A favorite vacation destination, the seaside village of Baracoa, on the north side of Cuba's easternmost tip, has quietly developed into a quirky little town with galleries, up-and-coming restaurants, and a tremendous salsa palace, or trova.
Baracoa has not traditionally been on Cuba tours run out of the United States, but smart travelers will put it on the list. Not only is the town, a charming jumble of brightly-painted little buildings, a great spot to spend several days, but Baracoa is a historic site (Cuba's first settlement and capital), and has a beautiful malecon along the water that is a mini-version of its more famous cousin in Havana.
Shopping in Baracoa's charming, cobblestoned town center is greatly enhanced by the presence of several good art galleries, where local work can be purchased for incredibly reasonable prices. (Just make sure you obtain a receipt, as you'll need it to prove your purchase when you leave the country.)
When government restaurants were the only official choice, entrepreneurial Cubans ran small restaurants out of their homes. With a relaxing of control, those hidden gems have now moved, in many cases, upstairs to the tops of two or three story buildings where they thrive as public restaurants, many of which are done up in wild and whimsical designs.
In Baracoa, restaurateurs are working their menus into shape that breaks free of the traditional Cuban government-controlled fare. Here, fish croquettes are a fresh and tasty plate at a local rooftop restaurant.
In most Cuban towns, the trova, or salsa palace, is the de facto center of town after nightfall. Here, the Trova Baracoa is a historic and vibrant hall that swings all evening with live music and a small floor filled with dancers.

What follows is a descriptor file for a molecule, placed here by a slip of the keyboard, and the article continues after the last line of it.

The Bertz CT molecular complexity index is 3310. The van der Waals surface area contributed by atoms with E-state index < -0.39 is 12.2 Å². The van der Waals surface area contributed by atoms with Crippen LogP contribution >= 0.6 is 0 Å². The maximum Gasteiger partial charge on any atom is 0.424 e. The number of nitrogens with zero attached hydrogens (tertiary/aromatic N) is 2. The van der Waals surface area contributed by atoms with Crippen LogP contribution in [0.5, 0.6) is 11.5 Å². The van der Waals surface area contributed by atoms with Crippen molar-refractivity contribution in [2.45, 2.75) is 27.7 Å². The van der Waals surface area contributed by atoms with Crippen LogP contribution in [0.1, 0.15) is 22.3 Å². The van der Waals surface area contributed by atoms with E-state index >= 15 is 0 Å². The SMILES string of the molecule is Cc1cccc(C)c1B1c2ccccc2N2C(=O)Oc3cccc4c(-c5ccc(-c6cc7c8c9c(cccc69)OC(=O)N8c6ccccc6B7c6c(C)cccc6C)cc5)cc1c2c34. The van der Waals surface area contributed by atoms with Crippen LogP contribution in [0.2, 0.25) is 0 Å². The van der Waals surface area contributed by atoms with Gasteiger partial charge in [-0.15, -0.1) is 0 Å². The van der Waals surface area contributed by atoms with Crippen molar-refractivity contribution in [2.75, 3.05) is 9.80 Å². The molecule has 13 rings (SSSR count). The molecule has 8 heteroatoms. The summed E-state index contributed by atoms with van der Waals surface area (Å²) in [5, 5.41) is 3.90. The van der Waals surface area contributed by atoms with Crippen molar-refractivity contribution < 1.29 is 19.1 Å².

The magic of a trova on a Cuban night has everything to do with the musicians holding court on the small stage. Three nights a week at Trova Baracoa, regular stars Maravilla Yunquena heat up the night.
One of the charms of Baracoa is its embrace of diversity. A well-known drag performer who has been photographed by international magazines and featured in books (and whose mother lives in Baracoa), Gaspar Lobaina is a local celebrity and hero. In the mornings, children on the way to school stop, hug, greet, and visit with their famous neighbor.
Every school day in Baracoa, seven clangs of a tower's bell sound like someone banging a pot, which sets loose a joyous cacophony of boisterous children's voices, as they enter the town's schools and take their seats. The shouts and calls are replaced by the scraping of metal chair legs against tile, and then all becomes suddenly silent. School is in session.
A short drive west of Baracoa, Alejandro de Humboldt National Park is a UNESCO World Heritage Site and considered Cuba's most important protected area, with remarkable biodiversity. A quick visit can take in a quiet lagoon (with boats and guides to pole you out among mangroves and along cliffs); a longer stay offers spectacular hiking into the mountains.